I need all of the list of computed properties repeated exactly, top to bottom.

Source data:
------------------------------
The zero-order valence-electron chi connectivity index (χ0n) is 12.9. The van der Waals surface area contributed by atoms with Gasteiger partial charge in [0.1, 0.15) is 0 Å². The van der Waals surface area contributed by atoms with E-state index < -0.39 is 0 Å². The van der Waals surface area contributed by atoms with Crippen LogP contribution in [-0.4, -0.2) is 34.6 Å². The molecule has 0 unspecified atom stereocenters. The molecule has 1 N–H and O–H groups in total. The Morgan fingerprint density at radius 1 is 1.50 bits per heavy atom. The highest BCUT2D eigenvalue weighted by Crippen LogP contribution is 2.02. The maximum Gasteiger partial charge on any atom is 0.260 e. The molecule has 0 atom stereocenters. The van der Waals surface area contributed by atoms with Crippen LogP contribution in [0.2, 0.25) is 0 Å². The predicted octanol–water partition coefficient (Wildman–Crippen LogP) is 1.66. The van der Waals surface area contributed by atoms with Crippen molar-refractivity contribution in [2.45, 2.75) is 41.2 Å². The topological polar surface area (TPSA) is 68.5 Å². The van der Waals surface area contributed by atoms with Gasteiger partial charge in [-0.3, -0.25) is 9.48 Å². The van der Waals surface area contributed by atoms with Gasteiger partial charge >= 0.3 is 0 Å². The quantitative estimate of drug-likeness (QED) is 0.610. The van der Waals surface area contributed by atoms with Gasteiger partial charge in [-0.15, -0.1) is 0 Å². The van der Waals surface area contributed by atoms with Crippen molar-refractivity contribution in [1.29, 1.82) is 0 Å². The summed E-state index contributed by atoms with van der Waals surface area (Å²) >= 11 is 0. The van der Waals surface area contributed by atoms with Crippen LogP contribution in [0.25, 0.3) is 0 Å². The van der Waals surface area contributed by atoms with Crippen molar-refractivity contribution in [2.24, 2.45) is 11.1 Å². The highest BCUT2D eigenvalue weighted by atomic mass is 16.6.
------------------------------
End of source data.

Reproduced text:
The zero-order valence-electron chi connectivity index (χ0n) is 12.9. The van der Waals surface area contributed by atoms with Gasteiger partial charge in [0.1, 0.15) is 0 Å². The van der Waals surface area contributed by atoms with E-state index < -0.39 is 0 Å². The van der Waals surface area contributed by atoms with Crippen LogP contribution in [-0.4, -0.2) is 34.6 Å². The molecule has 0 unspecified atom stereocenters. The molecule has 1 N–H and O–H groups in total. The Morgan fingerprint density at radius 1 is 1.50 bits per heavy atom. The highest BCUT2D eigenvalue weighted by Crippen LogP contribution is 2.02. The maximum Gasteiger partial charge on any atom is 0.260 e. The molecule has 0 atom stereocenters. The van der Waals surface area contributed by atoms with Crippen LogP contribution in [0.2, 0.25) is 0 Å². The predicted octanol–water partition coefficient (Wildman–Crippen LogP) is 1.66. The van der Waals surface area contributed by atoms with Crippen molar-refractivity contribution in [2.45, 2.75) is 41.2 Å². The topological polar surface area (TPSA) is 68.5 Å². The van der Waals surface area contributed by atoms with Gasteiger partial charge in [-0.3, -0.25) is 9.48 Å². The van der Waals surface area contributed by atoms with Gasteiger partial charge >= 0.3 is 0 Å². The quantitative estimate of drug-likeness (QED) is 0.610. The van der Waals surface area contributed by atoms with Gasteiger partial charge in [-0.15, -0.1) is 0 Å². The van der Waals surface area contributed by atoms with Crippen molar-refractivity contribution in [1.29, 1.82) is 0 Å². The summed E-state index contributed by atoms with van der Waals surface area (Å²) >= 11 is 0. The van der Waals surface area contributed by atoms with Crippen LogP contribution in [0.25, 0.3) is 0 Å². The van der Waals surface area contributed by atoms with Crippen molar-refractivity contribution in [2.24, 2.45) is 11.1 Å². The highest BCUT2D eigenvalue weighted by atomic mass is 16.6.